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Cracking the Code
by Sarah Harries-Taylor - Wednesday, 1 February 2017, 12:03 PM
 

coding

Coding can be defined as the process of assigning a code to something for the purpose of identification. Coding for many is difficult to understand, but for Grade 11 student Madison B., coding has opened her to a future of new and exciting possibilities.

Madison believes that having the ability to code puts her in an advantageous position in all aspects of learning. “I think it’s beneficial to everyone to know how a computer works. Working with computers is something that will happen regardless of your field,” she shares. However, coding was not something that Madison always had an interest in; it wasn’t until Grade 9 when performing calculations over winter break that she realized coding was something she wanted to learn more about.

Eager to discover more, Madison completed courses outside of her Trafalgar workload and also attended a summer camp to enhance her knowledge of coding. As Madison shares her passion she explains, “Coding can be used for pretty much everything,” and she is right. As technology continues to rapidly develop so does the need for expert coders to create the computer software, apps, and websites needed to support the expanding field. Despite technological growth, females remain hesitant to pursue an education in the male-dominated field. A report shows women account for fewer than 20% of students in Canadian computer science and engineering programs at the undergraduate and graduate levels.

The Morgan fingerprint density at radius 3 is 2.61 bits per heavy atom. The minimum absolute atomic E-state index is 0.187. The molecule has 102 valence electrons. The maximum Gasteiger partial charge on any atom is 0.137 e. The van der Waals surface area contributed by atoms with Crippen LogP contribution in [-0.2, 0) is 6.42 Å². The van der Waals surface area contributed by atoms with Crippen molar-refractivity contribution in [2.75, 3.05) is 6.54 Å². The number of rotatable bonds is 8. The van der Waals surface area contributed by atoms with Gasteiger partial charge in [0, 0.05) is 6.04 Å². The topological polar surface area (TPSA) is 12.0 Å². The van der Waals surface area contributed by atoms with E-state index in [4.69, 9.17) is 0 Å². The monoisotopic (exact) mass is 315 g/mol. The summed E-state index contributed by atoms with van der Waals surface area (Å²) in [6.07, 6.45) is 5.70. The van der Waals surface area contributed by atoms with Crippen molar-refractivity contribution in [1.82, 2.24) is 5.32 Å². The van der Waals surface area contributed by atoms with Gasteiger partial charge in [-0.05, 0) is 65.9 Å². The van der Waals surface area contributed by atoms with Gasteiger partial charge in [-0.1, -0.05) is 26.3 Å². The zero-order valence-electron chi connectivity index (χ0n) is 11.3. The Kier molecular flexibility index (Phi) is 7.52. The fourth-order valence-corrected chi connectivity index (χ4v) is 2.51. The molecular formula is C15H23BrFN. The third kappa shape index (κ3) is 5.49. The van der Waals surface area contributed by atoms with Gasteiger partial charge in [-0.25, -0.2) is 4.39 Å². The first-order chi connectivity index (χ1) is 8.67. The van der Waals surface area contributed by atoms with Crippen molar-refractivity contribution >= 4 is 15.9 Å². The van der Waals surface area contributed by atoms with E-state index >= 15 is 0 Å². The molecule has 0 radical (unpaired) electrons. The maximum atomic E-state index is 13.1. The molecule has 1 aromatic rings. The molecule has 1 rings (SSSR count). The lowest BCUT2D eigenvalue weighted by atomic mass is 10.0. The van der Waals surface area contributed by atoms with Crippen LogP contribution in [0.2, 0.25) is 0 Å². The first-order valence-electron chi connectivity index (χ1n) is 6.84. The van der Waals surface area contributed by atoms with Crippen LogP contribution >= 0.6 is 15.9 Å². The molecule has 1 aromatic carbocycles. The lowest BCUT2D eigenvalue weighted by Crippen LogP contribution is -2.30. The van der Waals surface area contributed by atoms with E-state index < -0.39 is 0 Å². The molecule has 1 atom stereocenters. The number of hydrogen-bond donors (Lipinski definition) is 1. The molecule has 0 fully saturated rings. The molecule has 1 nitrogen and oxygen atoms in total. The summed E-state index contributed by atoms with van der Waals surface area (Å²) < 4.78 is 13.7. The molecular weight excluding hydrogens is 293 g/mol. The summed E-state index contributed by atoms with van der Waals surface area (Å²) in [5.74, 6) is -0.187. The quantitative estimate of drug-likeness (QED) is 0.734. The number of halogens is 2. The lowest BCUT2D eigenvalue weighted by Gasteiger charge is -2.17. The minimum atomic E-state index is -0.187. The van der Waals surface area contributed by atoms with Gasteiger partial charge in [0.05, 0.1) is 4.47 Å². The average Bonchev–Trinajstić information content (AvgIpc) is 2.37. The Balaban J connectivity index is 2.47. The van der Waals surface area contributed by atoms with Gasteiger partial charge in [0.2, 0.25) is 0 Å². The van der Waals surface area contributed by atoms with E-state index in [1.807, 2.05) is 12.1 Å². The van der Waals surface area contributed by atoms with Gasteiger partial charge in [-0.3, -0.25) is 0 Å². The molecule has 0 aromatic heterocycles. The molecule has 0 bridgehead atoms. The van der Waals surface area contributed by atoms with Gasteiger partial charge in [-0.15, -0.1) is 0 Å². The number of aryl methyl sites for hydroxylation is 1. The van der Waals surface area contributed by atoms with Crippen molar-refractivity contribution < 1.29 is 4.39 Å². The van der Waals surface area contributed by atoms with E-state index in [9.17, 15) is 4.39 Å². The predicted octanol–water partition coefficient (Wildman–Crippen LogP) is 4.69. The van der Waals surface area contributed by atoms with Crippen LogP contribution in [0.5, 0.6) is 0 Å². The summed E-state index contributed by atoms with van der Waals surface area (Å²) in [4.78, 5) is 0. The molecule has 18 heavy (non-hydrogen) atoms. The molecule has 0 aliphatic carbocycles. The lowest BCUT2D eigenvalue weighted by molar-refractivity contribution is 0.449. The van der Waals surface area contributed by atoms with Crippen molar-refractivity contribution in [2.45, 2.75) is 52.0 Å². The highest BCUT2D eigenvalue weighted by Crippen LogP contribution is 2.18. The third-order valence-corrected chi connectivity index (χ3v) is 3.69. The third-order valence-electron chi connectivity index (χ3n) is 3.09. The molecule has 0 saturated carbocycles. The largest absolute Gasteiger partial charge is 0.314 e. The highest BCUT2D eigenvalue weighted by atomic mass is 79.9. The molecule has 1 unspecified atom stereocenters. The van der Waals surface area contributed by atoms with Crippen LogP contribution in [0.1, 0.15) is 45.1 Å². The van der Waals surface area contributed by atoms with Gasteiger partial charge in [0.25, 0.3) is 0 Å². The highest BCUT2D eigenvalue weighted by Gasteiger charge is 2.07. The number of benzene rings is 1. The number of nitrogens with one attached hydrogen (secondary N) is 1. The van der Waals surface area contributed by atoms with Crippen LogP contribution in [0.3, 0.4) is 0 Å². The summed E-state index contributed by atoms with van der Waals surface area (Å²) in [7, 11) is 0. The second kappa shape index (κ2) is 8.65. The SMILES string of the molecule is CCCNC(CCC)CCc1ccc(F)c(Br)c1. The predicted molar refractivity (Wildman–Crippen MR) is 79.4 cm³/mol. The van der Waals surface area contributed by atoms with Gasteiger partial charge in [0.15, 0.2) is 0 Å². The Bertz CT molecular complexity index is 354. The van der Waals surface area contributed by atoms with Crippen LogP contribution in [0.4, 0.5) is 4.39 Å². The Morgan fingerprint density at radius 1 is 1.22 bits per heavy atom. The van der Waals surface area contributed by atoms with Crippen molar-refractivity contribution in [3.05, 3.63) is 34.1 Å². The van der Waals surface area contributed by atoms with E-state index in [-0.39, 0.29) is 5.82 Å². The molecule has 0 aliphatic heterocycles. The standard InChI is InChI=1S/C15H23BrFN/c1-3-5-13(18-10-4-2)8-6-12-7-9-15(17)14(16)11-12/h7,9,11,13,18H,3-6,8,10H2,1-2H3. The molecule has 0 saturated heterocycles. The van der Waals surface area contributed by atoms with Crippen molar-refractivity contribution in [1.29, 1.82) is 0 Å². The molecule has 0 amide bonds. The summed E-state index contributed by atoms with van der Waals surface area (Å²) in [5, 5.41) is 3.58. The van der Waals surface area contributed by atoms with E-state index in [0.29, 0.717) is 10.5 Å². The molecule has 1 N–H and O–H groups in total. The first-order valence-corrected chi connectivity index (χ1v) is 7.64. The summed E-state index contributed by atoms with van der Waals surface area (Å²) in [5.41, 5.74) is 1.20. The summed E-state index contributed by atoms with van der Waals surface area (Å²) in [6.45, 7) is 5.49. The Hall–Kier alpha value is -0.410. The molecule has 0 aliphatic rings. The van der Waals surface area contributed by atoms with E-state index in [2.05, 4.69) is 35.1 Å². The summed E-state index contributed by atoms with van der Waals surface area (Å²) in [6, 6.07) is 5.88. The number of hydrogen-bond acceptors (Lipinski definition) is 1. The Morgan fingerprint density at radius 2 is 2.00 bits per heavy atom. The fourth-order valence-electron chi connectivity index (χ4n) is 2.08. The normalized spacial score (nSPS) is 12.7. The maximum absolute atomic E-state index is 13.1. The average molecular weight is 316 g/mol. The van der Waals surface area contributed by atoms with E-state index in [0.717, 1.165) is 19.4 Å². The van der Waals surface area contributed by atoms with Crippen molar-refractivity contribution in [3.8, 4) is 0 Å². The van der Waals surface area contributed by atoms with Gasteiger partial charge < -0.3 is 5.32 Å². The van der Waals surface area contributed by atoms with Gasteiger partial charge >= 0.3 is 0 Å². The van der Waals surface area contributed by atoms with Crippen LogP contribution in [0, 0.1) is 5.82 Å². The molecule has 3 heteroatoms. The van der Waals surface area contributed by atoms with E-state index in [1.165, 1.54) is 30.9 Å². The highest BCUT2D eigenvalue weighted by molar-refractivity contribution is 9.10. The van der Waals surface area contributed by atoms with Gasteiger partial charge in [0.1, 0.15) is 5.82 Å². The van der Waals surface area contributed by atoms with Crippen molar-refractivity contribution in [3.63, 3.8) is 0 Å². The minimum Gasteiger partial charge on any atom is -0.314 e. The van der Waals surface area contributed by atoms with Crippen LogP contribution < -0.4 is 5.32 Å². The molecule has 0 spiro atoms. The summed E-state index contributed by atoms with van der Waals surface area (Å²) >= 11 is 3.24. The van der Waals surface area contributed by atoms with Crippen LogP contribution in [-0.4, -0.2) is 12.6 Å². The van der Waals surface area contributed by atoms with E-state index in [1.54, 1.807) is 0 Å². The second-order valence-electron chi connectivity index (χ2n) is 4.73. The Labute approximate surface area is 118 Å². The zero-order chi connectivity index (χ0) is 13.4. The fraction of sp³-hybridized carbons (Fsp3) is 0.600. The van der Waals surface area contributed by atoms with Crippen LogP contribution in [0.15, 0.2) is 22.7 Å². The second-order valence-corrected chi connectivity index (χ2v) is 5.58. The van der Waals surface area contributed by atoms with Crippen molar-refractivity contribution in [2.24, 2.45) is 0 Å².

Madison is doing her part in hopes of changing young girls’ perception of coding and inspiring female youth to learn more about the field. She teaches Python ( an interactive and powerful object-oriented programming language) two to three times a year at Trafalgar’s Science, Math, and Technology Club. Madison is also a vital member of Trafalgar Castle’s First Robotics, Team 1547 “Where’s Waldo?” In addition, Madison tutors several Grade 9 students on the basics of coding and advises Grade 12 students applying to computer science programs when she can.